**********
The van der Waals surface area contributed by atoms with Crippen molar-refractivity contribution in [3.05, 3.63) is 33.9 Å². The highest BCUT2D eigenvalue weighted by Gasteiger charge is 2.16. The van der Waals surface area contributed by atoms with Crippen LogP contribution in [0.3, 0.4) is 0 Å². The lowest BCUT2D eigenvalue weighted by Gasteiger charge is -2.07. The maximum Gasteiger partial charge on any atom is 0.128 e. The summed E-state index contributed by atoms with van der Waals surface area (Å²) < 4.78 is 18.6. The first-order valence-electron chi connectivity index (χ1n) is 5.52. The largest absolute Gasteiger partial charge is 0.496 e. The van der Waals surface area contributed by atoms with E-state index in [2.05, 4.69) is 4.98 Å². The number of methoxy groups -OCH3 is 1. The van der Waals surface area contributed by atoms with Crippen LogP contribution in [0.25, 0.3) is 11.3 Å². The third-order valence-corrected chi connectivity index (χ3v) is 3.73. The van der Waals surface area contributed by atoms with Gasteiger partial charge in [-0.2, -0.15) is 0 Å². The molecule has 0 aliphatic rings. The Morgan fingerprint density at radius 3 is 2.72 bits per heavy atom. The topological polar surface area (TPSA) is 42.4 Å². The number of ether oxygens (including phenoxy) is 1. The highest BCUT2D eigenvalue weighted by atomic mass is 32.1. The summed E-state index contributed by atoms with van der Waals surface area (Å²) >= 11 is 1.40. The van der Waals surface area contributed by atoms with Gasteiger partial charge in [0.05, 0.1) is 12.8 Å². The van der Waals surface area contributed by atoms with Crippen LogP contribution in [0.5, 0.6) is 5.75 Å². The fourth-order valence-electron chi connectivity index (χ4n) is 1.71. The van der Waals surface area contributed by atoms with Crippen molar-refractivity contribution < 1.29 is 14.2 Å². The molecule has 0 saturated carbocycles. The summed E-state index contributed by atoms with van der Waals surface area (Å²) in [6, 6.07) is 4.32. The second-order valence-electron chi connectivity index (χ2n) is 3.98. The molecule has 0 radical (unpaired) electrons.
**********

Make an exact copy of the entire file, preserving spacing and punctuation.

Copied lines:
The van der Waals surface area contributed by atoms with Crippen molar-refractivity contribution in [3.05, 3.63) is 33.9 Å². The highest BCUT2D eigenvalue weighted by Gasteiger charge is 2.16. The van der Waals surface area contributed by atoms with Crippen LogP contribution in [0.3, 0.4) is 0 Å². The lowest BCUT2D eigenvalue weighted by Gasteiger charge is -2.07. The maximum Gasteiger partial charge on any atom is 0.128 e. The summed E-state index contributed by atoms with van der Waals surface area (Å²) < 4.78 is 18.6. The first-order valence-electron chi connectivity index (χ1n) is 5.52. The largest absolute Gasteiger partial charge is 0.496 e. The van der Waals surface area contributed by atoms with E-state index in [2.05, 4.69) is 4.98 Å². The number of methoxy groups -OCH3 is 1. The van der Waals surface area contributed by atoms with Crippen LogP contribution in [0.25, 0.3) is 11.3 Å². The third-order valence-corrected chi connectivity index (χ3v) is 3.73. The van der Waals surface area contributed by atoms with Gasteiger partial charge in [-0.2, -0.15) is 0 Å². The molecule has 0 aliphatic rings. The Morgan fingerprint density at radius 3 is 2.72 bits per heavy atom. The topological polar surface area (TPSA) is 42.4 Å². The number of ether oxygens (including phenoxy) is 1. The highest BCUT2D eigenvalue weighted by atomic mass is 32.1. The summed E-state index contributed by atoms with van der Waals surface area (Å²) >= 11 is 1.40. The van der Waals surface area contributed by atoms with Gasteiger partial charge in [0.05, 0.1) is 12.8 Å². The van der Waals surface area contributed by atoms with Crippen LogP contribution in [0.5, 0.6) is 5.75 Å². The fourth-order valence-electron chi connectivity index (χ4n) is 1.71. The van der Waals surface area contributed by atoms with Crippen molar-refractivity contribution < 1.29 is 14.2 Å². The molecule has 0 saturated carbocycles. The summed E-state index contributed by atoms with van der Waals surface area (Å²) in [6, 6.07) is 4.32. The second-order valence-electron chi connectivity index (χ2n) is 3.98. The molecule has 0 radical (unpaired) electrons.